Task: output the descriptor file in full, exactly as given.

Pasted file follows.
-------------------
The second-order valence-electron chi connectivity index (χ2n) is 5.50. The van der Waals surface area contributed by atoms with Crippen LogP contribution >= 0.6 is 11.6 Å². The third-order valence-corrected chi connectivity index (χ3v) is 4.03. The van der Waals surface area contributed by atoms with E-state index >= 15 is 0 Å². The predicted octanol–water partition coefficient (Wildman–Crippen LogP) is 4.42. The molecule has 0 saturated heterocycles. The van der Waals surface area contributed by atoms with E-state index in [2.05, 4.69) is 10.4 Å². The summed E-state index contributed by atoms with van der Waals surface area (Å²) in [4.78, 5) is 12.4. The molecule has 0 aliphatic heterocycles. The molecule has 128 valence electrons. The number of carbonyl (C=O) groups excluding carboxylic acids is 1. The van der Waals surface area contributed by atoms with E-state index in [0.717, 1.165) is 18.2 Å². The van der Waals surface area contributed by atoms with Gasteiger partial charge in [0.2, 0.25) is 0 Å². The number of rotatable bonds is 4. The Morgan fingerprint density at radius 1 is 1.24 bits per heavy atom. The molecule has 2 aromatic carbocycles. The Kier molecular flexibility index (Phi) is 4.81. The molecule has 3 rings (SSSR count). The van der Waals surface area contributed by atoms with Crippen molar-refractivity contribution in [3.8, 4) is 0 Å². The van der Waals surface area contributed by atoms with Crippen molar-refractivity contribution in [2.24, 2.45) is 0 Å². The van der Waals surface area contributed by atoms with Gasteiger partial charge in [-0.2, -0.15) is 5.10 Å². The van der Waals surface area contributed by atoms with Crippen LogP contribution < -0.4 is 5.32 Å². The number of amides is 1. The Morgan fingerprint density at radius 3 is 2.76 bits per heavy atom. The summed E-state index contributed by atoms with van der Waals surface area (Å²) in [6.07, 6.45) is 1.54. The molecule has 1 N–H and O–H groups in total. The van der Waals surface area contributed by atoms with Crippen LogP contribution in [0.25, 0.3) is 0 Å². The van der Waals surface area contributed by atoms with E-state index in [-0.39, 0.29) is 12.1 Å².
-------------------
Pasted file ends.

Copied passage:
The second-order valence-electron chi connectivity index (χ2n) is 5.50. The van der Waals surface area contributed by atoms with Crippen LogP contribution >= 0.6 is 11.6 Å². The third-order valence-corrected chi connectivity index (χ3v) is 4.03. The van der Waals surface area contributed by atoms with E-state index >= 15 is 0 Å². The predicted octanol–water partition coefficient (Wildman–Crippen LogP) is 4.42. The molecule has 0 saturated heterocycles. The van der Waals surface area contributed by atoms with E-state index in [2.05, 4.69) is 10.4 Å². The summed E-state index contributed by atoms with van der Waals surface area (Å²) in [4.78, 5) is 12.4. The molecule has 0 aliphatic heterocycles. The molecule has 128 valence electrons. The number of carbonyl (C=O) groups excluding carboxylic acids is 1. The van der Waals surface area contributed by atoms with E-state index in [0.717, 1.165) is 18.2 Å². The van der Waals surface area contributed by atoms with Gasteiger partial charge in [0.2, 0.25) is 0 Å². The number of rotatable bonds is 4. The Morgan fingerprint density at radius 1 is 1.24 bits per heavy atom. The molecule has 2 aromatic carbocycles. The Kier molecular flexibility index (Phi) is 4.81. The molecule has 3 rings (SSSR count). The van der Waals surface area contributed by atoms with Crippen molar-refractivity contribution in [3.8, 4) is 0 Å². The van der Waals surface area contributed by atoms with Crippen molar-refractivity contribution in [2.24, 2.45) is 0 Å². The van der Waals surface area contributed by atoms with Gasteiger partial charge in [-0.2, -0.15) is 5.10 Å². The van der Waals surface area contributed by atoms with Crippen LogP contribution < -0.4 is 5.32 Å². The number of amides is 1. The Morgan fingerprint density at radius 3 is 2.76 bits per heavy atom. The summed E-state index contributed by atoms with van der Waals surface area (Å²) in [6.07, 6.45) is 1.54. The molecule has 1 N–H and O–H groups in total. The van der Waals surface area contributed by atoms with Crippen LogP contribution in [0.25, 0.3) is 0 Å². The van der Waals surface area contributed by atoms with E-state index in [-0.39, 0.29) is 12.1 Å².